New tool helps users explore federal rulemaking
- By Frank Konkel
- Feb 01, 2013
Docket Wrench turns rulemaking data into visual representations, with the ability to drill down for more granular detail. (Stock image)
A new open-source data visualization tool allows users to track how companies, special interest groups, nongovernmental organizations and individuals attempt to influence federal rules and policies.
The Sunlight Foundation's Docket Wrench is a searchable database that monitors public comments from 10,000 organizations across 300 federal agencies by sifting through more than 3.5 million regulatory documents available on Regulations.gov.
Users can enter a keyword of interest -- such as "firearm" or "NRA," two currently trending terms -- to see where it appears in the more than 3 terabytes of public comments, rules and federal dockets.
The tool goes beyond regurgitating the information already available by allowing users to see who is commenting and by providing a visualized comparison of textually similar documents related to a specific rule, which could indicate a large-scale form-letter campaign by lobbyists or interest groups.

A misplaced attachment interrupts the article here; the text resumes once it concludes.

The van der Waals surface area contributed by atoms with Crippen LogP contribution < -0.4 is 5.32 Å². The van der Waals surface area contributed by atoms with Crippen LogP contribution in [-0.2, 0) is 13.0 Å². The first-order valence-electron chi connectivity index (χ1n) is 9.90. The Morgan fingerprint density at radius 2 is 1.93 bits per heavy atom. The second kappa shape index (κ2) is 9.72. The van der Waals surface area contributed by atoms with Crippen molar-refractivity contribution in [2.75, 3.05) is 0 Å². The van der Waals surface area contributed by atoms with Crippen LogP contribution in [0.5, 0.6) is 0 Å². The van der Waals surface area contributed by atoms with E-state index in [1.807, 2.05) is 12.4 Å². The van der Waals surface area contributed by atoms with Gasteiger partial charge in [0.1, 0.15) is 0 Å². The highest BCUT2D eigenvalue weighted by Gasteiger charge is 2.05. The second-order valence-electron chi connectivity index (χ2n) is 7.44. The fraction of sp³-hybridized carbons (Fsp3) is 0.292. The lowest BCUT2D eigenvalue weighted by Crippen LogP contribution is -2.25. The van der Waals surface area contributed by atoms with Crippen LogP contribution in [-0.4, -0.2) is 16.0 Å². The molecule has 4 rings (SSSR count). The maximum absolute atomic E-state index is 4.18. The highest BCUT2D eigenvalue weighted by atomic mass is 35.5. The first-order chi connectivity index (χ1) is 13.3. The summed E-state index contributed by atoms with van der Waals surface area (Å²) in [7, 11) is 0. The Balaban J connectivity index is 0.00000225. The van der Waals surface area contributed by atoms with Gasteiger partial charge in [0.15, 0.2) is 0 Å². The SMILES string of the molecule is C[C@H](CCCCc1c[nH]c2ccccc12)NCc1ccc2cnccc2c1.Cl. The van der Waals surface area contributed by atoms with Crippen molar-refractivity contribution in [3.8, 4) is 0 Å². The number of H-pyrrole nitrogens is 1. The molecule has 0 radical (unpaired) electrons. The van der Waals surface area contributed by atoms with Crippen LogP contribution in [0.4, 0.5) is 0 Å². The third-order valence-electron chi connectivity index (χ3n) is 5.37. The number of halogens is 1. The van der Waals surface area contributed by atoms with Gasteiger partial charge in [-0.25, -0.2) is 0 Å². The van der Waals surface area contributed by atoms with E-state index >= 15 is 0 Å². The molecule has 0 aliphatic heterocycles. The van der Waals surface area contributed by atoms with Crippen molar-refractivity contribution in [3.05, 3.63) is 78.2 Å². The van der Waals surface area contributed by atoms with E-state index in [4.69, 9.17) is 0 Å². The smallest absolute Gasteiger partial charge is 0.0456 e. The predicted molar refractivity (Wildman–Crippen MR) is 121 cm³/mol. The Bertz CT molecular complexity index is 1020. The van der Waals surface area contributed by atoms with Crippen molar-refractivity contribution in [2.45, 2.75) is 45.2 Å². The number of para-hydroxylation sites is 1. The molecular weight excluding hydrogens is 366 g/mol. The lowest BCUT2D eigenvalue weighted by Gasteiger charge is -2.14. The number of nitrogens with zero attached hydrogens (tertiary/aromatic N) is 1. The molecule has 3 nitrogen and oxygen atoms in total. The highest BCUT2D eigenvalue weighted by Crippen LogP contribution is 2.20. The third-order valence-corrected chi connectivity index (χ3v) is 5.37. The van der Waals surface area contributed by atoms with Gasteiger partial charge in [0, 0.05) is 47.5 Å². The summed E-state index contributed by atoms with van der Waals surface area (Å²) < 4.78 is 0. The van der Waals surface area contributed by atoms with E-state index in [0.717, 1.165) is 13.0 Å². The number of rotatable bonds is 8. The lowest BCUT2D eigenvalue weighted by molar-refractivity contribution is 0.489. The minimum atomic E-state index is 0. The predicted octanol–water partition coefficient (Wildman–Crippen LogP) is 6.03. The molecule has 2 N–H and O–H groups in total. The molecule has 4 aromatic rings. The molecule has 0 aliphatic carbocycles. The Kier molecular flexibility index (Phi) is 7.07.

"It is important to the public because while this is not lobbying per se, this is how a lot of corporations and interest groups affect the next step of policy-making after a bill is passed and signed into law," said Liz Bartolomeo, media director at the Sunlight Foundation, a nonprofit government watchdog group.
The organization's internal development department, Sunlight Labs, built the visualization tool over the past year. It uses the application programming interface provided by Regulations.gov, which is updated daily. During its development, Sunlight Foundation used Docket Wrench to highlight how organizations like the NRA influence rulemaking, Bartolomeo said.
"We can see where spikes are in public commenting and then delve into them," she added.
The tool also helps users see which agencies people are targeting.
A sample chart from Docket Wrench showing rulemaking in progress.
The Environmental Protection Agency leads the way with more than 450,000 public comments, followed by the U.S. Fish and Wildlife Service, the Occupational Safety and Health Administration, the National Oceanic and Atmospheric Administration, and the Centers for Medicare and Medicaid Services, each with more than 160,000 comments.
On the other side of the coin, the Federal Law Enforcement Training Center, the National Communications System, the Department of the Air Force, the Information Security Oversight Office, and the Appraisal Subcommittee had two or fewer public comments.
"Influence doesn't stop at K Street," said Tom Lee, Sunlight Labs director. "Every day, corporations, interest groups and advocates submit thousands of comments to proposed regulations posted by the U.S. government. While some public affairs activities, like lobbying and campaign contributions, are extensively researched, influence on the regulatory process has, until now, gone largely unexplored."